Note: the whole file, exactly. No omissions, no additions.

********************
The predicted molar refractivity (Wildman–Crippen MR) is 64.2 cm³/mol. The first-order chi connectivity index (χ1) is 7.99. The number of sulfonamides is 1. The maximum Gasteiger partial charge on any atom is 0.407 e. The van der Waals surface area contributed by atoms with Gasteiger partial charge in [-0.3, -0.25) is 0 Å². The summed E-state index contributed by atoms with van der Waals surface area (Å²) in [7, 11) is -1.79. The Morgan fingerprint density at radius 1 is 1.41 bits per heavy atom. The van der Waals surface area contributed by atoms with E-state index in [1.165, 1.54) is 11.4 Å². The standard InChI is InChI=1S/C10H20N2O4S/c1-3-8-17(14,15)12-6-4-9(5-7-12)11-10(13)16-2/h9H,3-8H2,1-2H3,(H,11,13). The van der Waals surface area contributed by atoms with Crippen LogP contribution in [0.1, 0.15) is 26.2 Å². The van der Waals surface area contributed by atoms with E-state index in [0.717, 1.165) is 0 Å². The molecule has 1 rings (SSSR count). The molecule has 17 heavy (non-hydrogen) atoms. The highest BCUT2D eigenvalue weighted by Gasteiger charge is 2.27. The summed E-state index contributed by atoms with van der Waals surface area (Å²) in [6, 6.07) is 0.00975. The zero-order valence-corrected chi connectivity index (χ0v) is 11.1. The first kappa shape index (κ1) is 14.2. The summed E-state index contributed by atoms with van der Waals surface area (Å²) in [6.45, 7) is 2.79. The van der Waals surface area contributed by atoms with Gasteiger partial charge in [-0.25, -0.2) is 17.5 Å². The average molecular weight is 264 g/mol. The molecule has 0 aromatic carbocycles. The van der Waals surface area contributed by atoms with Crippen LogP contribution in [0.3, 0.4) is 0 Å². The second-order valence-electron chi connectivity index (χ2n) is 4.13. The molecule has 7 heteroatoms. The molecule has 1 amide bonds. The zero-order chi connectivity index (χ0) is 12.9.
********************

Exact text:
The predicted molar refractivity (Wildman–Crippen MR) is 64.2 cm³/mol. The first-order chi connectivity index (χ1) is 7.99. The number of sulfonamides is 1. The maximum Gasteiger partial charge on any atom is 0.407 e. The van der Waals surface area contributed by atoms with Gasteiger partial charge in [-0.3, -0.25) is 0 Å². The summed E-state index contributed by atoms with van der Waals surface area (Å²) in [7, 11) is -1.79. The Morgan fingerprint density at radius 1 is 1.41 bits per heavy atom. The van der Waals surface area contributed by atoms with E-state index in [1.165, 1.54) is 11.4 Å². The standard InChI is InChI=1S/C10H20N2O4S/c1-3-8-17(14,15)12-6-4-9(5-7-12)11-10(13)16-2/h9H,3-8H2,1-2H3,(H,11,13). The van der Waals surface area contributed by atoms with Crippen LogP contribution in [0.1, 0.15) is 26.2 Å². The van der Waals surface area contributed by atoms with E-state index in [0.717, 1.165) is 0 Å². The molecule has 1 rings (SSSR count). The molecule has 17 heavy (non-hydrogen) atoms. The highest BCUT2D eigenvalue weighted by Gasteiger charge is 2.27. The summed E-state index contributed by atoms with van der Waals surface area (Å²) in [6, 6.07) is 0.00975. The zero-order valence-corrected chi connectivity index (χ0v) is 11.1. The first kappa shape index (κ1) is 14.2. The summed E-state index contributed by atoms with van der Waals surface area (Å²) in [6.45, 7) is 2.79. The van der Waals surface area contributed by atoms with Gasteiger partial charge in [-0.25, -0.2) is 17.5 Å². The average molecular weight is 264 g/mol. The molecule has 0 aromatic carbocycles. The van der Waals surface area contributed by atoms with Crippen LogP contribution in [0.3, 0.4) is 0 Å². The second-order valence-electron chi connectivity index (χ2n) is 4.13. The molecule has 7 heteroatoms. The molecule has 1 amide bonds. The zero-order chi connectivity index (χ0) is 12.9.